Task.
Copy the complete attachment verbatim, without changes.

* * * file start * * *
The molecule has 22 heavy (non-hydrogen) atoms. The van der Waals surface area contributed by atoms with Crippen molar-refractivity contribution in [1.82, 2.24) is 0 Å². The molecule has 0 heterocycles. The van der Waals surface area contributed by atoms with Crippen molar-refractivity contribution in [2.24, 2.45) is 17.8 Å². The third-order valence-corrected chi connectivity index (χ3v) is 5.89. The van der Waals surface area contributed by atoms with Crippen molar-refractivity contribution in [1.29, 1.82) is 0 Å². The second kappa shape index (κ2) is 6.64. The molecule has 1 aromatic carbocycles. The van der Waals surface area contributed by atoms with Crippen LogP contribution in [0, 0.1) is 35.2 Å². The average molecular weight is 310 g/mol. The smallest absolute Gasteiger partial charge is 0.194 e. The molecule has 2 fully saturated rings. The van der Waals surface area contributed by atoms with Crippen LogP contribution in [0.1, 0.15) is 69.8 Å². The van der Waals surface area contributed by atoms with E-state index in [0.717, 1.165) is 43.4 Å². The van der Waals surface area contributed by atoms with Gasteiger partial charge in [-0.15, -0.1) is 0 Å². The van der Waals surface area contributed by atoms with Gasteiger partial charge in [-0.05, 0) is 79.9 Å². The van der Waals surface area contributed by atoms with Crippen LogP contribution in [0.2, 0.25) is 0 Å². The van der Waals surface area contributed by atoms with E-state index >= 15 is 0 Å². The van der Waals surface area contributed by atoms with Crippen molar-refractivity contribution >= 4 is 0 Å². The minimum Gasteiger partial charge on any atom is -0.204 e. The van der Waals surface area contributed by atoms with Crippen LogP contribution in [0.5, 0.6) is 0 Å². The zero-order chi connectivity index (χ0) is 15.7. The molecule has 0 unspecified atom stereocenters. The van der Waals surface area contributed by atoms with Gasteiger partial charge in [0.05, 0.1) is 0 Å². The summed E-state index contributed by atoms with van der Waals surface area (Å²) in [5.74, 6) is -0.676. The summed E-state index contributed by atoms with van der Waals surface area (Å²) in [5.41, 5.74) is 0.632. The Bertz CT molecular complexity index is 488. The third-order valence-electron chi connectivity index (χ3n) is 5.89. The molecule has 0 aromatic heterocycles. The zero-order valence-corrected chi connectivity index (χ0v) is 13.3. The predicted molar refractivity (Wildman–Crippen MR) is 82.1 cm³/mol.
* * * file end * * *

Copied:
The molecule has 22 heavy (non-hydrogen) atoms. The van der Waals surface area contributed by atoms with Crippen molar-refractivity contribution in [1.82, 2.24) is 0 Å². The molecule has 0 heterocycles. The van der Waals surface area contributed by atoms with Crippen molar-refractivity contribution in [2.24, 2.45) is 17.8 Å². The third-order valence-corrected chi connectivity index (χ3v) is 5.89. The van der Waals surface area contributed by atoms with Crippen molar-refractivity contribution in [1.29, 1.82) is 0 Å². The second kappa shape index (κ2) is 6.64. The molecule has 1 aromatic carbocycles. The van der Waals surface area contributed by atoms with Crippen LogP contribution in [0, 0.1) is 35.2 Å². The average molecular weight is 310 g/mol. The smallest absolute Gasteiger partial charge is 0.194 e. The molecule has 2 fully saturated rings. The van der Waals surface area contributed by atoms with Crippen LogP contribution in [0.1, 0.15) is 69.8 Å². The van der Waals surface area contributed by atoms with E-state index in [0.717, 1.165) is 43.4 Å². The van der Waals surface area contributed by atoms with Gasteiger partial charge in [-0.15, -0.1) is 0 Å². The van der Waals surface area contributed by atoms with Gasteiger partial charge in [-0.05, 0) is 79.9 Å². The van der Waals surface area contributed by atoms with Crippen LogP contribution in [0.2, 0.25) is 0 Å². The van der Waals surface area contributed by atoms with E-state index >= 15 is 0 Å². The van der Waals surface area contributed by atoms with Crippen molar-refractivity contribution >= 4 is 0 Å². The minimum Gasteiger partial charge on any atom is -0.204 e. The van der Waals surface area contributed by atoms with Crippen LogP contribution in [0.5, 0.6) is 0 Å². The zero-order chi connectivity index (χ0) is 15.7. The molecule has 0 unspecified atom stereocenters. The van der Waals surface area contributed by atoms with Gasteiger partial charge in [0.05, 0.1) is 0 Å². The summed E-state index contributed by atoms with van der Waals surface area (Å²) in [5.74, 6) is -0.676. The summed E-state index contributed by atoms with van der Waals surface area (Å²) in [5.41, 5.74) is 0.632. The Bertz CT molecular complexity index is 488. The third-order valence-electron chi connectivity index (χ3n) is 5.89. The molecule has 0 aromatic heterocycles. The zero-order valence-corrected chi connectivity index (χ0v) is 13.3. The predicted molar refractivity (Wildman–Crippen MR) is 82.1 cm³/mol.